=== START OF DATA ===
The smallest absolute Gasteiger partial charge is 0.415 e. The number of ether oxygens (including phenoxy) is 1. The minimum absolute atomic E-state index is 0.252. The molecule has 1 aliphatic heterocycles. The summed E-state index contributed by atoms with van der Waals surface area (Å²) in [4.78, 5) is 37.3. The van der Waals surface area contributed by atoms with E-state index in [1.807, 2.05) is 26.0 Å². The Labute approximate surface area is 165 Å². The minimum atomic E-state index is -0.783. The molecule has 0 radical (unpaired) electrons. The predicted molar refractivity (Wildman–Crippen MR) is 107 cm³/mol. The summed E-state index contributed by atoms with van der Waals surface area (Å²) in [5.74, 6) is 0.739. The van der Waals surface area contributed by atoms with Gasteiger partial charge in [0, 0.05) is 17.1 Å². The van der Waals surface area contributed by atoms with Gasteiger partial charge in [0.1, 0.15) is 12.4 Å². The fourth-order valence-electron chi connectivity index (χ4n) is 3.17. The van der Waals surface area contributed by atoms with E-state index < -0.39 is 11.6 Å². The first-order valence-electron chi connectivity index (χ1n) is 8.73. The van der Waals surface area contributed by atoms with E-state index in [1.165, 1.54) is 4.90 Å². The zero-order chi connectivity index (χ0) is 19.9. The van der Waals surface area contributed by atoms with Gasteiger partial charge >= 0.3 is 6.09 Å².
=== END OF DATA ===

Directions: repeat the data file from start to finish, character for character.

The smallest absolute Gasteiger partial charge is 0.415 e. The number of ether oxygens (including phenoxy) is 1. The minimum absolute atomic E-state index is 0.252. The molecule has 1 aliphatic heterocycles. The summed E-state index contributed by atoms with van der Waals surface area (Å²) in [4.78, 5) is 37.3. The van der Waals surface area contributed by atoms with E-state index in [1.807, 2.05) is 26.0 Å². The Labute approximate surface area is 165 Å². The minimum atomic E-state index is -0.783. The molecule has 0 radical (unpaired) electrons. The predicted molar refractivity (Wildman–Crippen MR) is 107 cm³/mol. The summed E-state index contributed by atoms with van der Waals surface area (Å²) in [5.74, 6) is 0.739. The van der Waals surface area contributed by atoms with Gasteiger partial charge in [0, 0.05) is 17.1 Å². The van der Waals surface area contributed by atoms with Gasteiger partial charge in [0.1, 0.15) is 12.4 Å². The fourth-order valence-electron chi connectivity index (χ4n) is 3.17. The van der Waals surface area contributed by atoms with E-state index < -0.39 is 11.6 Å². The first-order valence-electron chi connectivity index (χ1n) is 8.73. The van der Waals surface area contributed by atoms with E-state index in [1.165, 1.54) is 4.90 Å². The zero-order chi connectivity index (χ0) is 19.9. The van der Waals surface area contributed by atoms with Gasteiger partial charge >= 0.3 is 6.09 Å².